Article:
We received another one of those nice photographs of a family we used to know in another state out west.

I had to admit they are a fine-looking bunch – mom and dad, preternaturally young looking despite their middle age, the grandparents, beaming with joy, and the kids, all good looking with the daughter’s boyfriend/fiancé/I have no real idea in a striking cowboy hat. They certainly look like they all have their shit together.

At the bottom of the glossy photo collage is a word I see in so many of these photo collections, both in real life and on Facebook: ‘blessed.’

blessedHow nice.

I’m not ever sure how I’m supposed to react to these. No one sends out photo collages at the holidays of alcoholic parents, goth kids out of rehab and grandparents, mouths agape, in nursing homes.

How nice for them. They’re doing so well. No really, I have no animosity, I just wonder: how? How do you do it? Or, rather, is there some darkness hiding behind the perfect clothes, the perfect smiles in the perfectly staged photos?

We may never know. I see similar photos in Facebook of people I know, in extended families or couples, dressed to the nines, in fancy resorts, surrounded by holiday ivy and all bundled together next to adorned fireplaces. It’s a wonderful world. I wonder why I couldn’t have been a part of one.

It’s not like my family didn’t take photos – we did. Olan Mills made some money off us. I can remember one family portrait of the four of us, treated to make it look like it was painted. If you look at it carefully, or as an empath, it’s not hard to get the uneasy feeling that there was something amiss.

I burned that portrait last year on my back porch. I couldn’t stand to look at it any more.

Much of the family dysfunction I’ve covered in other posts. Suffice it to say an effort was made to make us presentable, respectable while I turned into a twisted intellectual, cynical.

There are times
When all the world’s asleep,
The questions run too deep
For such a simple man.

Won’t you please,
Please tell me what we’ve learned
I know it sounds absurd
Please tell me who I am.

We went to church, got the sacraments, spent three hours in our bedrooms on Good Friday contemplating Jesus’ misery. I went to Catholic church for 12 years.

How does one become blessed in circumstances of abuse?

Blessed was a word that was not thrown around in my time. It has become the word du jour for people who, to the best of my discernment, believe themselves somehow to be in God’s graces. For that they have health, wealth and love.

There are two words here as well. One, is BLESSED – as in ‘we are blessed by the Priest who waves his hands and bestows God’s grace upon is.’ The other is BLESS-SED, as in ‘blessed is the fruit of they womb, Jesus.’ I guess they’re the same word with slightly different uses. Now it just seems to me the word means ‘God likes us – see?’

For those of us who knew the pain, as Janis Ian sang, of relations that died too young, of fathers raving in the living room while mother’s broke plates in the kitchen. Of a sister that hated me for what I’ll never know. Of a church that taught me how class works in America and how bullying builds character.

I never felt I fit in.  For the last 30 years, I’ve been trying to find a place to fit in – a faith group, a church, a belief system. I go through jobs, through friends, through wives, houses, cities and self-help books.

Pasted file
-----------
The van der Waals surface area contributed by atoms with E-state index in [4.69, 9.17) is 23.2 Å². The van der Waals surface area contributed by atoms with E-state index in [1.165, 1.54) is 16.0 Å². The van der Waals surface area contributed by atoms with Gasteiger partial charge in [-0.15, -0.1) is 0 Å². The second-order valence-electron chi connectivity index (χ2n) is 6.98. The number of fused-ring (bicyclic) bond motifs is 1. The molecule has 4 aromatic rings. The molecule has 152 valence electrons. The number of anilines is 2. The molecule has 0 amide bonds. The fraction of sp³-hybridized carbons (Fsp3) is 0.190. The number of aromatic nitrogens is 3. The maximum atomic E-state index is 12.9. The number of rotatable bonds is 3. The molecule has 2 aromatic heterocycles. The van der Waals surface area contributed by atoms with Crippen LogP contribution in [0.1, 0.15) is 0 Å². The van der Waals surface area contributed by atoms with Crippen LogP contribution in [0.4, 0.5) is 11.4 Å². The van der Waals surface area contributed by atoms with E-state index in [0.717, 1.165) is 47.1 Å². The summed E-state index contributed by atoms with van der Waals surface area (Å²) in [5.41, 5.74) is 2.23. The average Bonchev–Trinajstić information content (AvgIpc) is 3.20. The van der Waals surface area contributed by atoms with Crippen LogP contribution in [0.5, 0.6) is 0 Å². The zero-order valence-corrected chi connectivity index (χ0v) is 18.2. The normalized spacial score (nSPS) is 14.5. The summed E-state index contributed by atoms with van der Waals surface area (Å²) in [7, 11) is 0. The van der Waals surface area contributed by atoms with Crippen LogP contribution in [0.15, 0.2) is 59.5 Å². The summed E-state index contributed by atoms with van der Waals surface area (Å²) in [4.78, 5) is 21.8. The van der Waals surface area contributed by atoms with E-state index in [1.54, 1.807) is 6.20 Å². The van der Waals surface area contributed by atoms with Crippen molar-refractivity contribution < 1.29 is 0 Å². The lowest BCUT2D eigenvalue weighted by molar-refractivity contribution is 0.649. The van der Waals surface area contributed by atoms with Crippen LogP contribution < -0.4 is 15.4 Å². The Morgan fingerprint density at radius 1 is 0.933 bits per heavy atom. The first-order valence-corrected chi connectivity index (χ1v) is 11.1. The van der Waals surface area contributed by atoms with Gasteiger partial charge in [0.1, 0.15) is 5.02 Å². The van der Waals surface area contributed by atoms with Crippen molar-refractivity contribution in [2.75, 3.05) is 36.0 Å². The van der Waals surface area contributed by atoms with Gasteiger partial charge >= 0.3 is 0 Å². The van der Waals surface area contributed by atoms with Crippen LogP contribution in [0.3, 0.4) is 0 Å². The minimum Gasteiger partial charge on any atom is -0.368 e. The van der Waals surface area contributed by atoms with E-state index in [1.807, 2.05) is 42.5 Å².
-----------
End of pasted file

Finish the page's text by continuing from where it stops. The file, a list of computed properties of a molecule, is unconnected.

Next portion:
All in search of a perfect photo of a dead family with the word ‘blessed’ underneath.

What I would say to these people is, instead of feeling blessed, which denotes unearned favor, like ‘grace,’ for the love of your God get down on your knees and be GRATEFUL. You have no idea how easily your whole situation could have gone south. Be GRATEFUL, THANKFUL, and, please, try to be HUMBLE. I wish you joy and peace, really, I do, but it’s hard for me to do so outwardly for when I see these cards and photos I can’t help but look inward and wondered why I never made it past ‘ok’ to ‘doing just fine’ all the way to ‘blessed.’

My wife does send out cards, bless her heart. They include the happiest photos from her Facebook and usually a cute shot of the cat. She’s a master at putting these things together and a few days later a box from Shutterfly arrives and I marvel at her skill. She makes me look good.

But one holiday, I might send out a card, just on my own. I’ll pose with my psychologist in her office, smiling, holding up a copy of ‘Millie the Cat has Borderline Personality Disorder.’  

I’ll have a red and gold set piece with mistletoe and lay out all my drugs and pose behind them in a Santa cap with a big smile holding a bottle of Z-Quil. I could take a photo with our illuminated Santa on the steps of my front porch with a plate of cookies and milk for the next SWAT team that might show up.

And at the bottom, in joyful font, I’d write some appropriate song lyrics since I like to talk through music:

And the sign says, “Everybody’s welcome to come in and kneel and pray.”
But when they passed around the plate at the end of it all,
I didn’t have a penny to pay.

So I got me a pen and paper and I made up my own little sign.
I said

Thank Y0u


This entry was posted in abuse, Amazon, Borderline Personality Disorder, BPD, Catholicism, childhood terror, Christianity, Christmas, holidays, meds, mental health, parents, peace, PTSD, shame, stigma and tagged , , . Bookmark the permalink.

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